That general area of city-central is over the top lit up and crowded with people from all over China and the world. There are amazingly good eateries back off the main street, even though they're collecting tourists and folks like me. I even vaguely enjoy the come-ons by comely young women probably just trying to catch my attention toward following their carrot held in front of my nose while I head off on an expensive path toward a good time which won't even be had in the end since I will have already had it.

I stay in my bubble, gawking and gaping, smiling vaguely to myself, but not even hearing the touts, which is apparently the only real way to stop them at hello. I play no dangerous games. OK, I play no games at all. OK, I'm really boring.

I never do enter the shopping centers really, since one is like another, but I was attracted by a large notice that on the sixth floor of one is a location for XinHua Books. So having somehow remembered, I entered that one after dinner a few blocks away, rounded the escalators, up and up, and always interested in who works here and who shops. People seem to find their way to what is good, by some strange word of mouth which I can't penetrate.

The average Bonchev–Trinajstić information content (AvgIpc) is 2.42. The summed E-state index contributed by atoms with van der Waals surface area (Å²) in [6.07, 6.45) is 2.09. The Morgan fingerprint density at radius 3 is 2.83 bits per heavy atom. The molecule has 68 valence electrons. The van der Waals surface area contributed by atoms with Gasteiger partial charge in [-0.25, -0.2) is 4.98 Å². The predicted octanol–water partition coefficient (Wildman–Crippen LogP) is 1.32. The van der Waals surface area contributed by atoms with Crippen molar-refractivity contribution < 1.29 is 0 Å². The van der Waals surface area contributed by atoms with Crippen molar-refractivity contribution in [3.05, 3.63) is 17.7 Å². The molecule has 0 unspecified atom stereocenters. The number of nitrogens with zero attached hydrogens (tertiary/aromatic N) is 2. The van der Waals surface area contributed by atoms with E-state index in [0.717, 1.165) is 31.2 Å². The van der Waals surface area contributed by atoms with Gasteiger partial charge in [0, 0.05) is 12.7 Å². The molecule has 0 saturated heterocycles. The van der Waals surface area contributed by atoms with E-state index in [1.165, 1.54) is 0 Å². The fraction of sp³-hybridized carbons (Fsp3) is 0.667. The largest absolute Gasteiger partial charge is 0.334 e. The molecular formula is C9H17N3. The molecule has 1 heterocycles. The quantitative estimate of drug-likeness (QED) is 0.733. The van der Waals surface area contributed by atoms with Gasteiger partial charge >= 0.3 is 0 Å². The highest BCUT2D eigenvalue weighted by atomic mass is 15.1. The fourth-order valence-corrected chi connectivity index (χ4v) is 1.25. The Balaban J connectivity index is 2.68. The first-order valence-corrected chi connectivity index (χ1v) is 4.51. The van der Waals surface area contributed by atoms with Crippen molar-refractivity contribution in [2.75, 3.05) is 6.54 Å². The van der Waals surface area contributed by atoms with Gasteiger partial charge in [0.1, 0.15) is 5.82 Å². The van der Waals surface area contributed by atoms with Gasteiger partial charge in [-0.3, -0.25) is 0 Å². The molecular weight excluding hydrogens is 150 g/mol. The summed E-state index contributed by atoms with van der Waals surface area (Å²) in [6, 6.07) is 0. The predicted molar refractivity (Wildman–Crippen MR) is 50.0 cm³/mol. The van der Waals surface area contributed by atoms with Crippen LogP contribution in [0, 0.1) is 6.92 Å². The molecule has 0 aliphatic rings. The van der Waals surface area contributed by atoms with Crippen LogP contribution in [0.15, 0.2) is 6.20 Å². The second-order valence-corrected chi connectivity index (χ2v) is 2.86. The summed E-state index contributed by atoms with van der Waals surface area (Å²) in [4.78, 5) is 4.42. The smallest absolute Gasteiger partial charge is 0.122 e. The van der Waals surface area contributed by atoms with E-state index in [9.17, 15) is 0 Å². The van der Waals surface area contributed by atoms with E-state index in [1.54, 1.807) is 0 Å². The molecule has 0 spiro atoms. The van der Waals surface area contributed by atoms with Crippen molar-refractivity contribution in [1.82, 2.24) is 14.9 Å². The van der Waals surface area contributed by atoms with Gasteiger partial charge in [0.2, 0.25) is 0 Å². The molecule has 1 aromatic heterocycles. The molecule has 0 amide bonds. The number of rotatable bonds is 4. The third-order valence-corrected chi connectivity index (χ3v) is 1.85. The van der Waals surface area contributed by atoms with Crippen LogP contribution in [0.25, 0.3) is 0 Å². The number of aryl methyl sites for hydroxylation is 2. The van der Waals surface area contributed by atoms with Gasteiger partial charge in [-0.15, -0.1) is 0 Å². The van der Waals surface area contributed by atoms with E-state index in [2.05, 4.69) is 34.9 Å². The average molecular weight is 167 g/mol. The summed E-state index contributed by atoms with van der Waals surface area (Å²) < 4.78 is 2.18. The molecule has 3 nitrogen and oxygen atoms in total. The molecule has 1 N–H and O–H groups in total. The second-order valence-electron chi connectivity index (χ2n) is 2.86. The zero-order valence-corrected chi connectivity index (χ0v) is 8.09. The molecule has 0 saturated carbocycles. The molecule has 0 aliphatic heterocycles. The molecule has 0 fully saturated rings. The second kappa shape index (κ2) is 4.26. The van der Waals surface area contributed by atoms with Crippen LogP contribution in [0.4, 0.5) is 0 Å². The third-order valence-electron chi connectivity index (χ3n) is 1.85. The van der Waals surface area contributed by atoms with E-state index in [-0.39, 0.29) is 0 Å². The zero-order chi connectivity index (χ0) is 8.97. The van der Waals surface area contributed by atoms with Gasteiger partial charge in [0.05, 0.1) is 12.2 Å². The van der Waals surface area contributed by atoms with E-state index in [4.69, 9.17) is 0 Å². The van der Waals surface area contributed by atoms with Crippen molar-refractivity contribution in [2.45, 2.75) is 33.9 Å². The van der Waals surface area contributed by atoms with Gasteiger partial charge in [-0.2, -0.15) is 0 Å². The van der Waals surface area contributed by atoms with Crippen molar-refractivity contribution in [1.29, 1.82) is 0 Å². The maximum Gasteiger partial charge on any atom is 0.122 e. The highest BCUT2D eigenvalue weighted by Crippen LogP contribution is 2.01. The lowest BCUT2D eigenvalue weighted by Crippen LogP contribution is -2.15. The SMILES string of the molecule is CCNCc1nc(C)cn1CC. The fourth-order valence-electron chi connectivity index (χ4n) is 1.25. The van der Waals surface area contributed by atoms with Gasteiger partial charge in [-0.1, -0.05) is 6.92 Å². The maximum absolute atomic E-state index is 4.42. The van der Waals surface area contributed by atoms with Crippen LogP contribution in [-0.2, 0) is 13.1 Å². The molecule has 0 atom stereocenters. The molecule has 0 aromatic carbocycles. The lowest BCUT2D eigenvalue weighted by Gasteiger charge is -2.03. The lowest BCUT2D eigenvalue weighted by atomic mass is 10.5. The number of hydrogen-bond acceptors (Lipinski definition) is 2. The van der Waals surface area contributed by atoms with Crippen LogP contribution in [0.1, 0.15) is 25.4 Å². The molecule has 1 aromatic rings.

I think it must be like that time I followed the hillbilly back to his place in North Carolina on my motorcycle and people from the hills around just magically materialized, though they weren't connected electronically or even by phone in them thar hills. They were curious, and it sure wasn't population density which cued them in.

Probably just the language barrier here. Layers upon layers of cryptic usages updated perpetually so that one is always on the out with the ad copy, the internet slang, the ways that interests are piqued.

But one thing I do and have done for years upon years is check into book stores as though that is going to do the same osmotic magic to my dumbness that gets people to where they want to be.